For over 40 years, taconite tailings, a by-product of taconite iron ore processing, has been used in
northeastern Minnesota road construction projects as aggregate. The dominant uses have been as
fill materials and in bituminous pavements. Over 125 million tons of tailings are produced
annually by Minnesota’s iron mining industry (Oreskovich et al., 2007). The Natural Resources
Research Institute (NRRI), University of Minnesota Duluth, has been involved in a multiplephase
project to evaluate the quality and use of this material.
When used as aggregate for bituminous pavements, the taconite tailings grains are encapsulated
in the asphalt mix that separates the tailings from contact with water. As fill, taconite tailings can
be in contact with water, intermittently, seasonally, or continuously. Do taconite tailings affect
water quality? In an effort to evaluate this question, a compilation and review of existing
groundwater and surface water chemistry associated with tailings in contact with water has been
completed. We evaluate water quality by comparing existing water sample chemical analyses
data to published State of Minnesota ground and surface water standards.
Data utilized for this study include: Minnesota Department of Natural Resources (DNR) reports
from 1989 and 1999, Minnesota Pollution Control Agency (MPCA), Keetac Pollutant Discharge
Elimination System (NPDES) permit water sampling data from several mines, and previous
investigations completed by the Natural Resources Research Institute (NRRI).
Based on our review, the data from water quality and taconite tailings revealed the following
1. Most Minnesota water quality standards are met. The exceptions include arsenic, cobalt,
iron, and manganese. Iron and manganese exceed secondary drinking water standards
that are based on attributes of the water like taste, odor, and appearance, and not because
of health risk issues. Arsenic and cobalt exceed the MPCA’s 2A chronic standard for
surface waters of 2 ppb and 2.8 ppb, respectively. These elements do not exceed the
drinking water standards or Class 7 surface water standards;
2. Mercury is typically an environmental concern. Based on the NPDES data reviewed, the
following information was noted. Chemical analyses completed on surface water
collected at three of the mines had the following reported numbers: maximum value 7.24
ng/L, minimum value 0.45 ng/L and a median value of 1 μg/L. Minimum and median
reported mercury values meet the most stringent surface water standard, the Great Lakes
Initiative, of 1.3 ng/L. Thirty-four water samples were analyzed for total mercury. A total
of 678 NPDES water sample data were reviewed. DNR reports do not contain mercury
data for water samples. Atmospheric mercury could add to the amount detected by
chemical analyses in surface water samples;
3. Iron formation contains arsenic, cobalt, manganese, and iron;
4. Taconite tailings do contain arsenic, cobalt, manganese, and iron. Arsenic occurs at a
minimum value of 8.8 mg/kg, maximum value of 39.4 mg/kg, and a median value of 17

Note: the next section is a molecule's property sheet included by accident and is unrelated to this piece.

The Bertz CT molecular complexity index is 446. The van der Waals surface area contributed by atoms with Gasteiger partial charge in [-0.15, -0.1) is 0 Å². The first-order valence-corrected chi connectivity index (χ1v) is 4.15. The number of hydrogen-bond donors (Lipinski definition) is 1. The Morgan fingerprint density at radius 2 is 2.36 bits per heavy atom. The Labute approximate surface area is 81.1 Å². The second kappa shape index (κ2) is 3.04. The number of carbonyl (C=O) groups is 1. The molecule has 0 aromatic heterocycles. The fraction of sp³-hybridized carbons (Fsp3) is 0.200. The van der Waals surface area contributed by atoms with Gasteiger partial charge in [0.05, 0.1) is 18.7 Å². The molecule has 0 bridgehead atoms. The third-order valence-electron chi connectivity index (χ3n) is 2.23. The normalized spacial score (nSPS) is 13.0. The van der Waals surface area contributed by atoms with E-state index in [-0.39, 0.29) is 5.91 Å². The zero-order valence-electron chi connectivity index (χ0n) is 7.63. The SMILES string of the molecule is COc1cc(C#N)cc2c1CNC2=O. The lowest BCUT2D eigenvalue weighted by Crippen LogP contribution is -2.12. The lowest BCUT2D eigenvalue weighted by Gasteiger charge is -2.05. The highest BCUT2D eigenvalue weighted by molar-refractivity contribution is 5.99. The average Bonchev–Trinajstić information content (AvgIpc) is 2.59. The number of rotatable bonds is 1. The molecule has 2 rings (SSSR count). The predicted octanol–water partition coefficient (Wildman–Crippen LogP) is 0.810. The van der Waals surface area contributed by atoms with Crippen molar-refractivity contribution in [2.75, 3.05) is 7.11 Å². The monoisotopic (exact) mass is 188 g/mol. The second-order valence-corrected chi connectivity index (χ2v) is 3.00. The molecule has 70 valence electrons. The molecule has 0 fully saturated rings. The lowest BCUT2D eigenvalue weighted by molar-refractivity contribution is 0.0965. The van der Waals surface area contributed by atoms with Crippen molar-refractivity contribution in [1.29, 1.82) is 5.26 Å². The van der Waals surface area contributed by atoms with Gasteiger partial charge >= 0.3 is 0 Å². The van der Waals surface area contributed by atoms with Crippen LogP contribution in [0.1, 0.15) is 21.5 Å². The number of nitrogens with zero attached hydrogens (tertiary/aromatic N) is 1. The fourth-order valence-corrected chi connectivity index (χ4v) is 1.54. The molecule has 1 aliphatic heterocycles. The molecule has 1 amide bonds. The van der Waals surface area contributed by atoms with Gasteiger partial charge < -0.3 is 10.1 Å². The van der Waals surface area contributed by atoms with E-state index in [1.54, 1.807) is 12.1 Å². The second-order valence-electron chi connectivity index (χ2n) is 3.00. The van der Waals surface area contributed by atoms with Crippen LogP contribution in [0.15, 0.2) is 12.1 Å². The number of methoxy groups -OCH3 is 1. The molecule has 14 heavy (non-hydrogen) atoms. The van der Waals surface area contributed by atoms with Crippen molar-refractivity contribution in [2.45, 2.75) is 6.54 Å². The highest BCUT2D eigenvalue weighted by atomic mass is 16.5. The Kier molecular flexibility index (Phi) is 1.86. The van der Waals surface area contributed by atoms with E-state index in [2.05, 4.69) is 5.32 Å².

mg/kg. Cobalt occurs at a minimum value of 4.4 mg/kg, maximum value of 15.4 mg/kg,
and a median value of 7.7 mg/kg. Manganese and iron were not reported as trace metals
but were included in whole rock analyses;
5. NRRI completed Toxicity Characterization Leaching procedure (TCLP) and Synthetic
Precipitation Leaching Procedure (SPLP) chemical analyses on three samples of taconite tailings. Results indicated that arsenic results ranged from < 2 μg/L to 4.3 μg/L, slightly
above the surface water quality chronic standard of 2.0 μg/L for 2A waters;
6. Further evaluation is recommended. Testing on taconite tailings samples, as well as other
typical aggregates, should include physical and chemical parameters. Testing on samples
of aggregate and water should be done to evaluate all sites by the same methods and
current detection limits. Analytes should include: RCRA metals as well as cobalt.
Additional testing should include grain size analyses and hydraulic conductivity; and
7. Mechanisms for the potential release of metals into surface water by tailings are
dependent on water characteristics such as pH, Eh, time, hydrology, and reduction
(redox) potential. Therefore, it is site specific. Additional testing of leachate from
taconite tailings is suggested using SPLP test methods and could include pH dependent
leaching and liquid to solid (L/S) ratio dependent leaching as described by Jambeck and
Greenwood (2007) and Kosson (2002). Data derived from these test methods may
produce results more applicable to use of taconite tailings as fill material in contact with
Natural Resources Research Institute, University of Minnesota Duluth, 5013 Miller Trunk Highway, Duluth, MN 55811-1442
Funding for the taconite aggregate resource study is provided by grants from Department of
Commerce, Economic Department of Administration with additional support from the
Permanent University Trust Fund, Iron Range Resources, Minnesota Power, the Blandin
Foundation, and Minnesota Technology, Inc. This project is part of the larger study.
Patelke, Marsha Meinders; Zanko, Lawrence M.
Taconite Tailings and Water Quality - A Survey of Existing Data.
University of Minnesota Duluth.
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